GRE Practice Test

710 Verbal, 790 Quantitative. Seems pretty good to me. I didn’t try the analytical writing section, since I’m not going to pay $10 for someone official to check a practice test, but I figure I can get at least a 5, based on the quality of the example essays, and the kind of BS I can churn out for timed blue book exams.

Overall, the format was pretty much identical to the SAT. There were analogy problems, passage analysis problems, the greater-less-equal-unknown column problems. It was downright familiar, almost comforting in its resemblance. And here I thought the GRE was supposed to be scary…

The math seemed ridiculously easy (basic algebra, using π and pythagoras, etc.). I think it might have been easier than a lot of the SAT math. Basic geometry and whatnot come to me pretty naturally by now, with so much practice. I still can’t see how half of the people who take the test get more than a third of the math wrong, but maybe I’m just biased. I mean, if you passed your first algebra class, you should be able to do really well on the GRE general test.

The hardest part was the “opposites” section of the verbal. This is where I made half of my verbal errors, and it was due entirely to vocabulary limitations. My failures were on enervate, inveterate, arrhythmic, precipitate, and opprobrious. I’ve only used enervate in the raising the undead sense, I’ve never heard of inveterate, I fell for their trick answer on arrhythmic, I’ve never seen precipitate used in the sense they used it (as the opposite of deliberate, but I don’t know if that’s verb or adjective), only in the chemistry and rain contexts, and while I’ve heard of opprobrious I can’t define it.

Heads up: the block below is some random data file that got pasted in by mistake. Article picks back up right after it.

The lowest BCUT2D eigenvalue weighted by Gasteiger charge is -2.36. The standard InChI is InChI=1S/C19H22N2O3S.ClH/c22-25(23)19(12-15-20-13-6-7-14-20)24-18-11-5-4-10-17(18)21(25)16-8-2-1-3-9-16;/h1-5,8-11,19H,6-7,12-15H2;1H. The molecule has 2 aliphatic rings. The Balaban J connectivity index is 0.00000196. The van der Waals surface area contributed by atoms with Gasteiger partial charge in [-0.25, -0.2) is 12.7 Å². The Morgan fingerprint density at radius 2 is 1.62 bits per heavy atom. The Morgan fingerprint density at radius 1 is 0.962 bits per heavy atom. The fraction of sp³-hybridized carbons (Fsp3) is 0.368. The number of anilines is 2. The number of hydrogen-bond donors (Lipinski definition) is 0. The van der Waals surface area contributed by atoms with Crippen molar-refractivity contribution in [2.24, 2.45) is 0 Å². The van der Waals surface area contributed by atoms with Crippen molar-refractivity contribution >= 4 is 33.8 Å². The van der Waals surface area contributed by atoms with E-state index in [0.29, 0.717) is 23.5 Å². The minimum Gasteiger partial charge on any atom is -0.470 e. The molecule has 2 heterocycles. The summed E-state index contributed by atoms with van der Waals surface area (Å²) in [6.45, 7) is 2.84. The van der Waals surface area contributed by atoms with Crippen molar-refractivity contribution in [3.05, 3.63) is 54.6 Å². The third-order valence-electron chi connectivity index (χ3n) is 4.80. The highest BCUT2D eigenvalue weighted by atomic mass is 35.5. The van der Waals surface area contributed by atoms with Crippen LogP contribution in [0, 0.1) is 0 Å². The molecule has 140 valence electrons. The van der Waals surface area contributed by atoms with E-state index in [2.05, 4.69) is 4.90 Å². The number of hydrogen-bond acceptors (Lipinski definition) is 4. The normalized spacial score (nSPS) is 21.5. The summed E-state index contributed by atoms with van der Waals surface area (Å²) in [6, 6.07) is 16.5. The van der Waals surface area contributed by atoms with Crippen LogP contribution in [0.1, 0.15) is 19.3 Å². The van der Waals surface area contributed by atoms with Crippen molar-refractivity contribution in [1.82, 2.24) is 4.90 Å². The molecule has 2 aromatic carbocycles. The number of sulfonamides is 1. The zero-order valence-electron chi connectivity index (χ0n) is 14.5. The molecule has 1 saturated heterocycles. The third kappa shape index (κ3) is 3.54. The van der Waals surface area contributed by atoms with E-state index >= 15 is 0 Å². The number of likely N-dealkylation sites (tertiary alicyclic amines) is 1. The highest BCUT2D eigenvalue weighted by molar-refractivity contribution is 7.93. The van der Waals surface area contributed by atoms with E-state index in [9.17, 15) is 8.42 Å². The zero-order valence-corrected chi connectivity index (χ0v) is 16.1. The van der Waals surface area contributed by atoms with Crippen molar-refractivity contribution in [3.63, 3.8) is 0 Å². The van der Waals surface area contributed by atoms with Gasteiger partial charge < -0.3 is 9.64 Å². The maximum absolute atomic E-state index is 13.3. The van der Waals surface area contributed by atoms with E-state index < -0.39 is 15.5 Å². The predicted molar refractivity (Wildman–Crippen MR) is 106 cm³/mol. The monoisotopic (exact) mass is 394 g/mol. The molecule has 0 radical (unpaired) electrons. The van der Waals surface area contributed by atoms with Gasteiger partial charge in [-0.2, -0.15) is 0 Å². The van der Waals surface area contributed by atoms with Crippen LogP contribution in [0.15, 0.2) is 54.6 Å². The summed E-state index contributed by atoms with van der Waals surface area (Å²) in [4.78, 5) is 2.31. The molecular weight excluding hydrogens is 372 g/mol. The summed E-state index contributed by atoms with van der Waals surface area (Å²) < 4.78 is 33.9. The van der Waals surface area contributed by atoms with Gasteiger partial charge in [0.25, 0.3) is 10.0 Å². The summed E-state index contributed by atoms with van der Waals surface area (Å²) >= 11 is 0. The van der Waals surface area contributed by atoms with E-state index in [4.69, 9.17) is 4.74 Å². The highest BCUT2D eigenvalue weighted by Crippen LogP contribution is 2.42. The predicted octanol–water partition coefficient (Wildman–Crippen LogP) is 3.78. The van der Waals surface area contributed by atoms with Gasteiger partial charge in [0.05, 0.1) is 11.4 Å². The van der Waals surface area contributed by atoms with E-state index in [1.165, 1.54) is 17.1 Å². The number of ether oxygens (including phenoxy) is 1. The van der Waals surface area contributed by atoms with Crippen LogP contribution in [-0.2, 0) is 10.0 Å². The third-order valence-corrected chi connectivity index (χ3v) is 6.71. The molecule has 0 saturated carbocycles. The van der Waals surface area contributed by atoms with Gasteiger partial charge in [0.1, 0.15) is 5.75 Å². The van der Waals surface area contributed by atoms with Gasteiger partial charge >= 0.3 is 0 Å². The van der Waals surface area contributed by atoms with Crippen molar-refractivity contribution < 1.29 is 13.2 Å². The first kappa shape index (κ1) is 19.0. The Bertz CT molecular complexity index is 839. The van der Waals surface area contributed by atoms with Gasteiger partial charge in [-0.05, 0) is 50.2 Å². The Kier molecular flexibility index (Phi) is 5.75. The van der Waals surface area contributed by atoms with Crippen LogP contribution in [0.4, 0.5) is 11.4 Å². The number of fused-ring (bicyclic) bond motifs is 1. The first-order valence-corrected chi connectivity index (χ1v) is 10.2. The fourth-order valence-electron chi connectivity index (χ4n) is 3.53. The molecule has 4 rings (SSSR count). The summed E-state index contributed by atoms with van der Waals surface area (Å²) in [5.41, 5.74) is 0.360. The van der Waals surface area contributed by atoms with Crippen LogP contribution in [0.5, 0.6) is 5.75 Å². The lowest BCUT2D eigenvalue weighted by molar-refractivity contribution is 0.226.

I can’t think of a good way to study obscure words, so I’ll just hope that they’ve dumbed down the test a bit for our increasingly stupid populace. ;o) I understand that the electronic version, which is what I plan to register for, is formatted very differently. Unfortunately, I can’t use their free practice software, because it’s Windoze only. I fully realize that I could use it on a public PC, but it’s the principle of the thing.

At any rate, as with just about every test I’ve ever taken, I feel very confident, and see little or no need to prepare beyond getting a good night’s sleep before I take the exam.

At the moment, I don’t think I’m going to take any of the special topic exams. The most relevant one, Computer Science, is geared towards a very different CS education than the one I’ve received at Swat. I won’t be taking Theory of Computation until the spring semester, and “theory” is 40% of the CS GRE. Almost all of the CS classes I’ve taken, such as AI, vision, graphics, and my robotics work with Bruce all fall into the “other” 5%. I suppose this just shows that my Swarthmore education is a very different undergraduate experience, compared to other institutions.

Why Does The Sun Shine? (The Sun Is A Mass Of Incandescent Gas)” from Carmen Sandiego – Out Of This World by They Might Be Giants


3 responses to “GRE Practice Test”

  1. the ‘theory’ in that test isn’t especially difficult. you should be able to teach yourself enough without too much of a time investment.

  2. Way back when I took the GRE’s, I also thought that the math questions were pretty easy. My theory is that the Powers that Be make the GRE math easier than SAT math because some people taking the GRE haven’t touched math at all since high school.

    Do they still have those “here’s a diagram of an unfolded 3-d solid; what does it look like if you fold it up?” questions? I always thought those were fun.

  3. My GRE scores were 760 Verbal, 800 Math, whatever-is-perfect-for-the-writing-sample, which worked out to 99th percentile on the verbal and 80th percentile on the math (they didn’t have enough people yet to do a percentile comparison on the writing sample). So 1/5 of the people who take the regular GRE do ace the math.

    As for vocab, try the nineteenth-century novel of your choice :P

Nurd Up!